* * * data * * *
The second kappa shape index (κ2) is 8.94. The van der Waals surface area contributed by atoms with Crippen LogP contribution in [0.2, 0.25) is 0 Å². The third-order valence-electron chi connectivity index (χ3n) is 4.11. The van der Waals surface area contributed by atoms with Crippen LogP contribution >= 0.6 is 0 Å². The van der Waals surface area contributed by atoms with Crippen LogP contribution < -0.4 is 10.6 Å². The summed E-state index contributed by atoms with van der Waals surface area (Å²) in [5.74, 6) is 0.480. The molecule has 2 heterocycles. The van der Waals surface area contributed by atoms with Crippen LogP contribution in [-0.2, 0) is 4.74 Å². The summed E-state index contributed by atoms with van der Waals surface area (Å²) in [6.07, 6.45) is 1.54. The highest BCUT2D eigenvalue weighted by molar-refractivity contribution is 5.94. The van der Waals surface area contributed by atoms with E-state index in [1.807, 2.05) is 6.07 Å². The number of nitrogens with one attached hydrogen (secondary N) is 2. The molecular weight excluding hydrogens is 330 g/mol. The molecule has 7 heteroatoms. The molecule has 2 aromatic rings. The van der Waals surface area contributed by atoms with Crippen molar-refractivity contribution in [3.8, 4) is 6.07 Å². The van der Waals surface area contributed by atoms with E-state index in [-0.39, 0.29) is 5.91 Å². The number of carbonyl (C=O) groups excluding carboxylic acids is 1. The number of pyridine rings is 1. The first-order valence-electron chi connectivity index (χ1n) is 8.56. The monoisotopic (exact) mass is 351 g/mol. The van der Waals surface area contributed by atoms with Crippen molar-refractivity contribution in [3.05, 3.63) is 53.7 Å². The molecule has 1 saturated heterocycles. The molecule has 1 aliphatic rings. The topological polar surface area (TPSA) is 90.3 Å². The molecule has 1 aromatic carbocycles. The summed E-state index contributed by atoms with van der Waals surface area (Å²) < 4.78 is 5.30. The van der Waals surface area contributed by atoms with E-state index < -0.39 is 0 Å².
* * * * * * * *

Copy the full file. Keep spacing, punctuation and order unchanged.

The second kappa shape index (κ2) is 8.94. The van der Waals surface area contributed by atoms with Crippen LogP contribution in [0.2, 0.25) is 0 Å². The third-order valence-electron chi connectivity index (χ3n) is 4.11. The van der Waals surface area contributed by atoms with Crippen LogP contribution >= 0.6 is 0 Å². The van der Waals surface area contributed by atoms with Crippen LogP contribution < -0.4 is 10.6 Å². The summed E-state index contributed by atoms with van der Waals surface area (Å²) in [5.74, 6) is 0.480. The molecule has 2 heterocycles. The van der Waals surface area contributed by atoms with Crippen LogP contribution in [-0.2, 0) is 4.74 Å². The summed E-state index contributed by atoms with van der Waals surface area (Å²) in [6.07, 6.45) is 1.54. The highest BCUT2D eigenvalue weighted by molar-refractivity contribution is 5.94. The van der Waals surface area contributed by atoms with E-state index in [1.807, 2.05) is 6.07 Å². The number of nitrogens with one attached hydrogen (secondary N) is 2. The molecular weight excluding hydrogens is 330 g/mol. The molecule has 7 heteroatoms. The molecule has 2 aromatic rings. The van der Waals surface area contributed by atoms with Crippen molar-refractivity contribution in [3.8, 4) is 6.07 Å². The van der Waals surface area contributed by atoms with E-state index in [-0.39, 0.29) is 5.91 Å². The number of carbonyl (C=O) groups excluding carboxylic acids is 1. The number of pyridine rings is 1. The first-order valence-electron chi connectivity index (χ1n) is 8.56. The monoisotopic (exact) mass is 351 g/mol. The van der Waals surface area contributed by atoms with Crippen molar-refractivity contribution in [3.05, 3.63) is 53.7 Å². The molecule has 1 saturated heterocycles. The molecule has 1 aliphatic rings. The topological polar surface area (TPSA) is 90.3 Å². The molecule has 1 aromatic carbocycles. The summed E-state index contributed by atoms with van der Waals surface area (Å²) < 4.78 is 5.30. The van der Waals surface area contributed by atoms with E-state index < -0.39 is 0 Å².